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Dramatic Storms Strike Dallas-Fort Worth Area


It's MORNING EDITION, from NPR News. Good morning. I'm Steve Inskeep.


And I'm Renee Montagne.

A flight departure board at the Dallas-Fort Worth Airport yesterday told the story. One word was repeated again and again: cancelled, cancelled, cancelled.

INSKEEP: That was just one sign of chaos, as up to a dozen tornadoes spun through the area. Amazingly, nobody was reported killed.

MONTAGNE: But the storms damaged over 600 homes. Hundreds of thousands of children spent the afternoon huddled in hallways...

INSKEEP: ...in schools. And if you have relations in Texas, maybe you had an experience like this: My brother called home to family and friends, and one of them answered his phone from the bathtub.

MONTAGNE: As a new day arrives, flights are still scrambled from Dallas. NPR's Wade Goodwyn reports.

WADE GOODWYN, BYLINE: The storm's intensity caught some forecasters by surprise. Shortly after noon, tornadoes began dropping from the sky. The most spectacularly moment was caught by WFAA's HD helicopter.

The onboard reporter and meteorologist watched as a tornado ripped through what was soon to be the aptly named Flying J Truck Plaza. Fifteen-thousand pound tractor trailer trucks were sucked up into the funnel and ripped to pieces in front of everyone's eyes. It was quite the performance.


GOODWYN: Passengers on a couple of dozen planes out on the taxiways at DFW got a scare. The storm passed right over them, pelting the planes with damaging hail, but luckily, no tornado dropped down to propel any of the exposed planes into unscheduled flights.

That was the end of flying at both DFW and Dallas Love for several hours. One hundred mostly American Airlines planes were damaged by hail, and must be inspected carefully before they can fly again.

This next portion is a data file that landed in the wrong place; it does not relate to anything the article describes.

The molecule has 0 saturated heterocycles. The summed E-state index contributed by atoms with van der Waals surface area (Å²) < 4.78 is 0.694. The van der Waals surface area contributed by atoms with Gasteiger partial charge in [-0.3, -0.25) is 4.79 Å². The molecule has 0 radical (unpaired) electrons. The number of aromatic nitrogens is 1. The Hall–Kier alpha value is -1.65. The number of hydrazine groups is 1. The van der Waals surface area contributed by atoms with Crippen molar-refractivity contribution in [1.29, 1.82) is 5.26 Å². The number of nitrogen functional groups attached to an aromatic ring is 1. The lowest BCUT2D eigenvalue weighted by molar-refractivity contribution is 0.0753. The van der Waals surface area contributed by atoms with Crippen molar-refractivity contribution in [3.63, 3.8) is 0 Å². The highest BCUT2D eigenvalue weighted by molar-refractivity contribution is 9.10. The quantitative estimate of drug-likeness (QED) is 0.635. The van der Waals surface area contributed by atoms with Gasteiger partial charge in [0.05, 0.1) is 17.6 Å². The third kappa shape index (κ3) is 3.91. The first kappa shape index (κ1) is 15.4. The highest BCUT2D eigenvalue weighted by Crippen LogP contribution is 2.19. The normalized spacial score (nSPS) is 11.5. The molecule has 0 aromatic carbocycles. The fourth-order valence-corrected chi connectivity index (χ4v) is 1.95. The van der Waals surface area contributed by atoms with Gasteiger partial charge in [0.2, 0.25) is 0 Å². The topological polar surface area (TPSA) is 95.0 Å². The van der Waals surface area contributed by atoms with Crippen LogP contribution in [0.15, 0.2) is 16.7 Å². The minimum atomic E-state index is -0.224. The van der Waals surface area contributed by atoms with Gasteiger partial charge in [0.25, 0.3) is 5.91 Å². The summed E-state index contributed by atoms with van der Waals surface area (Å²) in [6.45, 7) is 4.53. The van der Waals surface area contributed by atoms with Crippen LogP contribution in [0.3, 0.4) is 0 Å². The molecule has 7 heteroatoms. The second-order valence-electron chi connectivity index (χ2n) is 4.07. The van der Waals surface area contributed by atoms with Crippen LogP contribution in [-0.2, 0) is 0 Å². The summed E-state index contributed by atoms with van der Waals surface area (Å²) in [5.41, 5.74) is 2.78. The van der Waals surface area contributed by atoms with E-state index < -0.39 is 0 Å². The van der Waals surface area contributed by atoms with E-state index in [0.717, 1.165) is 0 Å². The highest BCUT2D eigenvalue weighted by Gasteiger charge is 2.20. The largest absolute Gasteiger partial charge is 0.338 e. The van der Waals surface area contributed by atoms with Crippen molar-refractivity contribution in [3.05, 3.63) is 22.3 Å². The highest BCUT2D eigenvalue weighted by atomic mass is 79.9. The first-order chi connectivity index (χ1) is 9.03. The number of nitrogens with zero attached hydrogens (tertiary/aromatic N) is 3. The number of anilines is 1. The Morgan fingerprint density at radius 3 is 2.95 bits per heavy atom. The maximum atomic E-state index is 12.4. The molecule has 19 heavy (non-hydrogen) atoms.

Thousands spent the night in hotels around the airport. David Magana is a spokesman for DFW.

DAVID MAGANA: We were pulling in passengers away from the glass and getting them into shelter areas 30 minutes before we saw the real heavy part of the cell coming over the airport.

GOODWYN: The suburb of Lancaster took it on the chin. This unidentified man walked out of his badly damaged home, missing much of its roof, and found a local TV reporter.


GOODWYN: Injuries however were minor. Things get back to normal today, except at DFW, where it's expected to be another difficult day of many flying, but many others not flying.

Wade Goodwyn, NPR News, Dallas. Transcript provided by NPR, Copyright NPR.

Guy Raz is the host, co-creator, and editorial director of three NPR programs, including two of its most popular ones: TED Radio Hour and How I Built This. Both shows are heard by more than 14 million people each month around the world. He is also the creator and co-host of NPR's first-ever podcast for kids, Wow In The World.
Wade Goodwyn is an NPR National Desk Correspondent covering Texas and the surrounding states.

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